My grandmother passed away this summer. One of the last things I whispered into her ear as she laid unconscious was, come home bà n?i, please feed me bún bò Hu? like you used to. She gently grasped my hands with the little strength that she had left in her and a tear slowly rolled down her smooth shiny cheeks. I remember my grandmother with great fondness, having to leave her side, my favourite place to be, at the age of five, I was devastated and still yearn at a young heart that tore apart. She made bún bò Hu? (a beef noodle soup with lemongrass) every morning and sold it out of our living room. The tables and chairs poured out onto the hot and sweltering pavement of Saigon. I can still remember the citrus perfume of cockscomb mint, lemongrass and lime vapourising the air with its tart pungency. She would sing. Her shrilling voice was high pitched yet eloquent, gentle and kind. She would always dip a good piece of meat into my little mouth. From the moment I could eat solid foods, and from what I remember eating first and foremost was bún bò Hu?, every day, for breakfast.
This soup means the world to me. It holds all the fondness I have for my grandmother and my childhood in Saigon. I dream only to have my grandmother serve me this soup now. For her and for so many women of Vietnam, feeding someone (your family) is how you show them your love. It is always therefore made with so much love and affection with the quest to make the perfect broth, the perfect balance with tales of delicate textures and flavours to quench every taste bud.
As a Vietnamese cook, the ultimate goal is to achieve a good broth. It could be a lifetime’s work to chase after the flavours of childhood. The memory of it is distinct yet far and beyond. You can only go by what you can remember the taste being once it hits your mouth or just try and try over and over, giving the broth as much of your time, patience and love as possible. There are always ways to improve the broth with different techniques. The quest is to find the way, grandma’s way…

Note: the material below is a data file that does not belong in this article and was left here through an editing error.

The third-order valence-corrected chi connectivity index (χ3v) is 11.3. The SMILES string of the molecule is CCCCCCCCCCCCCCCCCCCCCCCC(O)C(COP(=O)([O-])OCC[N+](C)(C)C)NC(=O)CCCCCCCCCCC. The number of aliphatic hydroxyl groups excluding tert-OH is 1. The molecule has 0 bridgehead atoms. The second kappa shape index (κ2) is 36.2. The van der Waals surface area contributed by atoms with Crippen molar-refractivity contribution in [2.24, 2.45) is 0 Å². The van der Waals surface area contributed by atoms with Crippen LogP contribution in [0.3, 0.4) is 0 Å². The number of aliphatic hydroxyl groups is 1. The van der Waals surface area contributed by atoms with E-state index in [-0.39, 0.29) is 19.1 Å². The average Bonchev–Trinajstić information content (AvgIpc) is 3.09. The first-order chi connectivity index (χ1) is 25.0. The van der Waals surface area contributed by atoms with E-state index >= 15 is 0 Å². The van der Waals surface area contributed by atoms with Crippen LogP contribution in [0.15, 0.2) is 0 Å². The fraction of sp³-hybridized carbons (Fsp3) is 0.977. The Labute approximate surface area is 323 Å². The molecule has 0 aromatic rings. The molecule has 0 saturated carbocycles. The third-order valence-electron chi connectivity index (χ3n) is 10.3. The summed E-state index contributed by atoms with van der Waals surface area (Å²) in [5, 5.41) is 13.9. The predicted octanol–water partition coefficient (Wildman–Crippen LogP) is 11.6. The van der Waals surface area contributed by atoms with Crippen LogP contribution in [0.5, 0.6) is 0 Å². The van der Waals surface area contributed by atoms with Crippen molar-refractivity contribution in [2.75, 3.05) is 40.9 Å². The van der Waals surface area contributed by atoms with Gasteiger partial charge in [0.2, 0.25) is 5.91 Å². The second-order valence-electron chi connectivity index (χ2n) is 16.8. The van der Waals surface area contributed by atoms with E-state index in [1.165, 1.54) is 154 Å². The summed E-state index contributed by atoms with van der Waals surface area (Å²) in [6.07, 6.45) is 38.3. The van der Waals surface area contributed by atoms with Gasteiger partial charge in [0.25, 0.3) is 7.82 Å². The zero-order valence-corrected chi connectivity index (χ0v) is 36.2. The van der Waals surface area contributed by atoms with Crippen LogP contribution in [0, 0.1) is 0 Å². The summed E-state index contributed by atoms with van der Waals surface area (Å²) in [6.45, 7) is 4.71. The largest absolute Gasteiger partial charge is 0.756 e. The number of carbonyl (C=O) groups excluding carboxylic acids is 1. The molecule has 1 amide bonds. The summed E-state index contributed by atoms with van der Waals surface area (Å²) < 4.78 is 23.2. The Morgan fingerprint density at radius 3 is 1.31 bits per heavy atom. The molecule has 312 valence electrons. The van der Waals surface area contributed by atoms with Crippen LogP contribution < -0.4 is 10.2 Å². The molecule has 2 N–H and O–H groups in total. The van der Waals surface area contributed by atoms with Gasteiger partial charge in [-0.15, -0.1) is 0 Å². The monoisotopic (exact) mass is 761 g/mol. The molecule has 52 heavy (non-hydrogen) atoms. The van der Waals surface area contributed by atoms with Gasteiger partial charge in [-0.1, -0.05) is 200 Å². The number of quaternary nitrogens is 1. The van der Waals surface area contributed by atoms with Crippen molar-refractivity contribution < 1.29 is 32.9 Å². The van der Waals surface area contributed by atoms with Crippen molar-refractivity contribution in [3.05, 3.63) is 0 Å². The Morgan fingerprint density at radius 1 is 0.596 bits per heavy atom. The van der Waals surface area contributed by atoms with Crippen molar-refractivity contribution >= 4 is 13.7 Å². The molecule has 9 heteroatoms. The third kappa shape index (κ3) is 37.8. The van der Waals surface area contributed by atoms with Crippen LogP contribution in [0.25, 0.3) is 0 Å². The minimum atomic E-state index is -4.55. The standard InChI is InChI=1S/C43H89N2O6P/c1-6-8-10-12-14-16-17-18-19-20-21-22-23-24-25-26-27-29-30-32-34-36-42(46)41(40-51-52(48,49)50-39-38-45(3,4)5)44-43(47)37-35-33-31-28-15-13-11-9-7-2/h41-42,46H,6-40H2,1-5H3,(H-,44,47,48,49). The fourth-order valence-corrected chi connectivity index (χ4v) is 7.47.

I was asked by BBC1 to make this soup, something I got from my grandmother, tell my story of it and host a supper club. The uncanny thing was that my grandmother cooked and served this from her home in the late seventies/ early eighties and now I am doing much the same thing. The short documentary will be aired in the Spring time.
Here are some photos from the shoot.
I spent a whole day shooting the making of bún bò Hu?; shopping at the local shops and interviewing with these guys, Tom & Michael.
Some of my friends came for dinner at the supper club. We also had Bánh ch?ng – a traditional Vietnamese rice cake with yellow bean, pork belly, Vietnamese ham and pickled shallots; make your own summer rolls with crispy pork belly; fried dab with green mango; prawn lolly pops with sugar cane then bún bò Hu?. Thanks to Jenny Brown, we also had passion friut, mango and lime layer cake which was stunning!